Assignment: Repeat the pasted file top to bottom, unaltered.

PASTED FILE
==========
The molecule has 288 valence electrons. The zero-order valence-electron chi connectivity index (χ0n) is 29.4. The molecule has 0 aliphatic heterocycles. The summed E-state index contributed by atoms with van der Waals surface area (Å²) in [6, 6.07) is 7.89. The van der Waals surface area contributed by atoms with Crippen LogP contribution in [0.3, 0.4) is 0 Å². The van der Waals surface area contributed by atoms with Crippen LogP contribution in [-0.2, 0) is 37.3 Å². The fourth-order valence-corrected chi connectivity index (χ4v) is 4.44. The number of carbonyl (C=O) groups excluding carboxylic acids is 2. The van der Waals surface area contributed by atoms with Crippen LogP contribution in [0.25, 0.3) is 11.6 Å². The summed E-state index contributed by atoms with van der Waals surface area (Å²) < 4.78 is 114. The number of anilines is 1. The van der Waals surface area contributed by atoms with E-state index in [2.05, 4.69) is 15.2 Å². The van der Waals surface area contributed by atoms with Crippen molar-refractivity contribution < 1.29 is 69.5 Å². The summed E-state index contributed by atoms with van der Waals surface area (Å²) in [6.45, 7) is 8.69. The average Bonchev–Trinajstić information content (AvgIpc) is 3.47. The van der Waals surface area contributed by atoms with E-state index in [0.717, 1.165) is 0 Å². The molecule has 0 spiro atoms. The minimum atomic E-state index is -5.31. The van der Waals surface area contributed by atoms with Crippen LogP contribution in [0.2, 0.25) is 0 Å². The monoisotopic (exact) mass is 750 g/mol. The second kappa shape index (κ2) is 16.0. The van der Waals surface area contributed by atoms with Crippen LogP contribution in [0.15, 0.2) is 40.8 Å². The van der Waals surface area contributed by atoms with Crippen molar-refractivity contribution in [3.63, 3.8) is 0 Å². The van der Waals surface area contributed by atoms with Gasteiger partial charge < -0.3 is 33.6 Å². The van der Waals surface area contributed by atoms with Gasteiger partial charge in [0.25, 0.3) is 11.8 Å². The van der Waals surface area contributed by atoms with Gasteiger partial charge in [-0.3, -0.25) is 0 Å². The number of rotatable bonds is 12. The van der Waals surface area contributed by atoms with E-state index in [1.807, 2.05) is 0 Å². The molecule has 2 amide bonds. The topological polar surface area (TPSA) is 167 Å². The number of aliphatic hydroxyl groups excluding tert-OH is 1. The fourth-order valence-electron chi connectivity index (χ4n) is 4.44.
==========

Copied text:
The molecule has 288 valence electrons. The zero-order valence-electron chi connectivity index (χ0n) is 29.4. The molecule has 0 aliphatic heterocycles. The summed E-state index contributed by atoms with van der Waals surface area (Å²) in [6, 6.07) is 7.89. The van der Waals surface area contributed by atoms with Crippen LogP contribution in [0.3, 0.4) is 0 Å². The van der Waals surface area contributed by atoms with Crippen LogP contribution in [-0.2, 0) is 37.3 Å². The fourth-order valence-corrected chi connectivity index (χ4v) is 4.44. The number of carbonyl (C=O) groups excluding carboxylic acids is 2. The van der Waals surface area contributed by atoms with Crippen LogP contribution in [0.25, 0.3) is 11.6 Å². The summed E-state index contributed by atoms with van der Waals surface area (Å²) < 4.78 is 114. The number of anilines is 1. The van der Waals surface area contributed by atoms with E-state index in [2.05, 4.69) is 15.2 Å². The van der Waals surface area contributed by atoms with Crippen molar-refractivity contribution < 1.29 is 69.5 Å². The summed E-state index contributed by atoms with van der Waals surface area (Å²) in [6.45, 7) is 8.69. The average Bonchev–Trinajstić information content (AvgIpc) is 3.47. The van der Waals surface area contributed by atoms with E-state index in [0.717, 1.165) is 0 Å². The molecule has 0 spiro atoms. The minimum atomic E-state index is -5.31. The van der Waals surface area contributed by atoms with Crippen LogP contribution in [0.2, 0.25) is 0 Å². The monoisotopic (exact) mass is 750 g/mol. The second kappa shape index (κ2) is 16.0. The van der Waals surface area contributed by atoms with Crippen LogP contribution in [0.15, 0.2) is 40.8 Å². The van der Waals surface area contributed by atoms with Crippen molar-refractivity contribution in [3.63, 3.8) is 0 Å². The van der Waals surface area contributed by atoms with Gasteiger partial charge < -0.3 is 33.6 Å². The van der Waals surface area contributed by atoms with Gasteiger partial charge in [0.25, 0.3) is 11.8 Å². The van der Waals surface area contributed by atoms with Gasteiger partial charge in [-0.3, -0.25) is 0 Å². The number of rotatable bonds is 12. The van der Waals surface area contributed by atoms with E-state index in [1.807, 2.05) is 0 Å². The molecule has 2 amide bonds. The topological polar surface area (TPSA) is 167 Å². The number of aliphatic hydroxyl groups excluding tert-OH is 1. The fourth-order valence-electron chi connectivity index (χ4n) is 4.44.